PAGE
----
During the course of my wildlife blogging, I quite often, and rather blithely, refer to 'local gurus' and 'experts on social media' who help me out with identifying all manner of flora and fauna. Not wanting to give the impression that this is a facility exclusively for Old Tense, perhaps I should explain a bit more.
The UK has a long history of biological recording, think of all those 18th Century parson-naturalists like the Reverend Gilbert White, and these days there is a well-established network of county recorders for most lifeforms, from birds and mammals to fungi and slime moulds. The UK is divided up into Vice Counties, a system devised in 1852 by H C Watson. Most national recording schemes will have a vice county recorder to cover the area where you are. As well as individual schemes for the various groups of organisms, there are local biological record centres, and all these organisations feed into the National Biodiversity Network (recently split into four covering England, Scotland, Wales and Northern Ireland), and this in turn feeds into the Global Biodiversity Information Facility. All of this data is useful for monitoring populations, identifying trends and informing decisions about conservation. As an example, I am a recorder for dragonflies and damselflies in Orkney. I feed records into the local records centre (housed in the Library and Archive in Kirkwall) and also online into iRecord for the British Dragonfly Society (and hence onto the NBN). Each small record at local level is a vital piece in the larger global jigsaw.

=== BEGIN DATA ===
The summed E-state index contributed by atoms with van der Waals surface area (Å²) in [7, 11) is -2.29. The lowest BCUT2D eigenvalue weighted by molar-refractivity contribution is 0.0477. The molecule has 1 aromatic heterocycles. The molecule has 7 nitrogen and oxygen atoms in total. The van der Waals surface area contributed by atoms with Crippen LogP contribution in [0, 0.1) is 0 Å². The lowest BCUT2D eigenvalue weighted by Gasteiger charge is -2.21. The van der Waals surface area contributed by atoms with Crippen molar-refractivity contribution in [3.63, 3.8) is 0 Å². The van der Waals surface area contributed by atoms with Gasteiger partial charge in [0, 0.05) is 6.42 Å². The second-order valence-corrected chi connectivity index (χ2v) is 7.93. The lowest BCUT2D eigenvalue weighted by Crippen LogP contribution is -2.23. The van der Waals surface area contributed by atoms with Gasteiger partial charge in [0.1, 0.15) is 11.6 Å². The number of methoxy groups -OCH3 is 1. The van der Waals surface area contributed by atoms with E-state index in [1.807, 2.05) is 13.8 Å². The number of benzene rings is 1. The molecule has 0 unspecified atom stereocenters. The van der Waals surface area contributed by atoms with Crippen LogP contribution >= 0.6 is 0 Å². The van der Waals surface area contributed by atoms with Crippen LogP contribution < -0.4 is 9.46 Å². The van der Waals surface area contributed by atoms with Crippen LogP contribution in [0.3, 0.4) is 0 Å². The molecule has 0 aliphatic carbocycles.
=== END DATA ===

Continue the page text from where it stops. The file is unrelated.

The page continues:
Sadly, the whole system is not as joined up as it could be, with data flow not always guaranteed in both directions, which is why I send info in two directions, locally and nationally, just to ensure as much transparency as possible.
Orkney is Vice County 111 (which may explain why there's not much cricket played here), and the Orkney Field Club, effectively the local natural history society, has a network of experts covering as many taxa as possible. Many, but not all, of these experts are based locally, and willingly volunteer their time to educate and enthuse the rest of us. So if I have an ID conundrum, I know there's likely to be someone I can ask.
Orkney is a very community-spirited place (some would say too community-spirited i.e. nosy!), and this has translated into a whole host of dedicated pages and groups on Facebook, where folk can share information and generally help each other. Natural History is no exception. I regularly visit pages for birds, insects, spiders, cetaceans, wildflowers, fungi and, obviously, dragonflies. The latter is a site run by myself, so that folk can easily let me know of their sightings or ask me ID questions. I know social media comes in for a fair bit of criticism, some of it warranted, but there is also a beneficial side to it.
This morning I took the plunge and also joined the UK Hoverflies Facebook group, where I can post photographs of an unidentified species of hoverfly and someone will likely know what it is. If I include the date and a grid reference, the group admins will generate a record for the national database.
I guess what I am saying is that if you have a reasonable photograph of a critter or a flower, it should always be possible to have it identified. Maybe not to species, but likely to Genus.
Have a go at working out the Vice County number for where you live and then see if you can find a local recorder for the wildlife that is most important to you, whether it be birds, butterflies, bats or bryophytes. Perhaps then you could submit a record of a sighting and contribute to the global knowledge of life on Earth. There's more info on the Biological Record Centre page.